Skip to main

Woburn, MA – June 15, 2022 – Today Kaspersky released a report, “How much does access to corporate infrastructure cost?” which resulted from an analysis of nearly 200 posts on the dark web selling access to corporate networks. The research found the cost for access to an enterprise’s systems typically ranges between $2,000 and $4,000 – a modest price compared to the tens of millions in profits that can be enjoyed by ransomware operators.

Kaspersky’s research revealed a high demand on the dark web for both data obtained through a previous attack, as well as for the data and services necessary to organize a new one. Once an attacker gains access to the organization’s infrastructure, they can sell that access to other advanced cybercriminals, such as ransomware operators. Such attacks result in significant financial and reputational losses to the targeted organization and may even cause a suspension of work and disruption to business processes. SMBs and enterprises are both targeted by these attacks.

The researchers analyzed nearly 200 posts on the dark web offering to sell information for initial access to companies’ networks, intending to define the main types of corporate data sold, as well as which criteria cybercriminals use to evaluate the price for an organization’s data. Most posts (75%) were selling RDP (Remote Desktop Protocol) access. RDP provides access to a desktop or application hosted remotely, then allows cybercriminals to connect, access, and control data and resources via a remote host as if a company’s employees were controlling the data locally.

The prices for the initial access vary greatly from a couple of hundred dollars to hundreds of thousands. Unsurprisingly, the key determinant for the high prices of the analyzed offers is the potential victim’s revenue, with higher sale prices for access to companies with higher revenues. The prices might also differ depending on the company’s industry and operating region.

The correlation between the price of network access data and a company's revenue

Access to large business infrastructures usually costs between $2,000 and $4,000. But there is no upper limit to the cost. Data belonging to one company with revenues of $465 million is for sale for $50,000.

An example of a sale offer on data for remote access to five companies in one network for $50,000

One of the most important components of the initial access price is the amount of money the buyer can potentially earn from an attack using that access. Ransomware operators are ready to pay thousands, or even tens of thousands, for the opportunity to infiltrate a corporate network. These often cost the targeted corporation millions of dollars. The most prolific actors from the past year have potentially received $5.2 billion in transfers over the last three years.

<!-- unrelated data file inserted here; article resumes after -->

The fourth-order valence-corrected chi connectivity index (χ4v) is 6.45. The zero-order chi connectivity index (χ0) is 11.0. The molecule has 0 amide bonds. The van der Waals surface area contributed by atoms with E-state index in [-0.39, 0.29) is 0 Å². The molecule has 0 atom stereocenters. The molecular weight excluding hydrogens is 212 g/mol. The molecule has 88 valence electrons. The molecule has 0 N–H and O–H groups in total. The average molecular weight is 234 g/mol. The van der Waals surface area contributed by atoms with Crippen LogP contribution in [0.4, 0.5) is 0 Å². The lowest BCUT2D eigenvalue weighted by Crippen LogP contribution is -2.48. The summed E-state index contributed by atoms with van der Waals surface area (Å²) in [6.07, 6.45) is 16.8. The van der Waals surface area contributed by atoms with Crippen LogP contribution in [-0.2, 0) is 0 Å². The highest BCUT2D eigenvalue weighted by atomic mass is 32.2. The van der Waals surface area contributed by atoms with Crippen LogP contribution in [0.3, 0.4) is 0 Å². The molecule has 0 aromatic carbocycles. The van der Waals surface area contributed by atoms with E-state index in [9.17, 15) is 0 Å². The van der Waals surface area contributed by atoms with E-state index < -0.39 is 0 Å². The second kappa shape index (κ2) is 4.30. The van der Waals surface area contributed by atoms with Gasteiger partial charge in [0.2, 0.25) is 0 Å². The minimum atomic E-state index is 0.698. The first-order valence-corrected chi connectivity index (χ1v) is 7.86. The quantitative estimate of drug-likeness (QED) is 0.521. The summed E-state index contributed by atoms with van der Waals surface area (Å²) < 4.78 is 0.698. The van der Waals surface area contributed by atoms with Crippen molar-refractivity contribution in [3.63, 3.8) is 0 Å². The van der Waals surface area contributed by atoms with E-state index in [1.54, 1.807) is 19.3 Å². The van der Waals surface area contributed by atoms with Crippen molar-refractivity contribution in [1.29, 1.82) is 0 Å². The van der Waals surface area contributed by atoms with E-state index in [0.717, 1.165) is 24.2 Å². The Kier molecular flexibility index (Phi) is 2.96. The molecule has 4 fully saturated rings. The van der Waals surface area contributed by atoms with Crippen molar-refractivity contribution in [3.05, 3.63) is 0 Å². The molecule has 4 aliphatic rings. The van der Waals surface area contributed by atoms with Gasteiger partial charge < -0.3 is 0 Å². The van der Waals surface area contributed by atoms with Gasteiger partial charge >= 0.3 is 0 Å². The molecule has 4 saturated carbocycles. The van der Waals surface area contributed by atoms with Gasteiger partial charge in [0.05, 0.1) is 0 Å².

In addition to encrypting corporate data, cybercriminals also steal it. They may later post some of the stolen data in their blogs – primarily as proof, but also for extra leverage – threatening to publish more unless the company pays them the money they demand within a stipulated timeframe.

“The cybercriminal community has evolved, not only from a technical point of view, but from the standpoint of their organization,” said Sergey Shcherbel, security expert at Kaspersky. “Today ransomware groups look more like real industries with services and products for sale. We constantly monitor darknet forums to detect new trends and tactics of the cybercriminal underground. We’ve observed the increasing market of data required to organize an attack. Gaining visibility of sources across the dark web is essential for companies seeking to enrich their threat intelligence. Timely information about planned attacks, discussions around vulnerabilities, and successful data breaches will help to reduce the attack surface and guide appropriate actions.”

The dark web search introduced within the Kaspersky Threat Intelligence portal provides access to insights from a range of validated sources worldwide, allowing companies to mitigate the impact of cyberattacks and identify potential threats before they become incidents. 

On June 21, Yuliya Novikova and Sergey Shcherbel, security experts at Kaspersky, will hold a webinar to shed light on how a company’s data and system information is sold on darknet markets. Register here for free.

The full dark markets for corporate data report is available on


About Kaspersky

Kaspersky is a global cybersecurity and digital privacy company founded in 1997. Kaspersky’s deep threat intelligence and security expertise is constantly transforming into innovative security solutions and services to protect businesses, critical infrastructure, governments and consumers around the globe. The company’s comprehensive security portfolio includes leading endpoint protection and a number of specialized security solutions and services to fight sophisticated and evolving digital threats. Over 400 million users are protected by Kaspersky technologies and we help 240,000 corporate clients protect what matters to them most. Learn more

Media Contact

Sawyer Van Horn

(781) 503-1866




Kaspersky research finds cybercriminals sell access to companies for $2,000 on the dark web

“How much does access to corporate infrastructure cost?” report analyzed nearly 200 dark web posts
Kaspersky Logo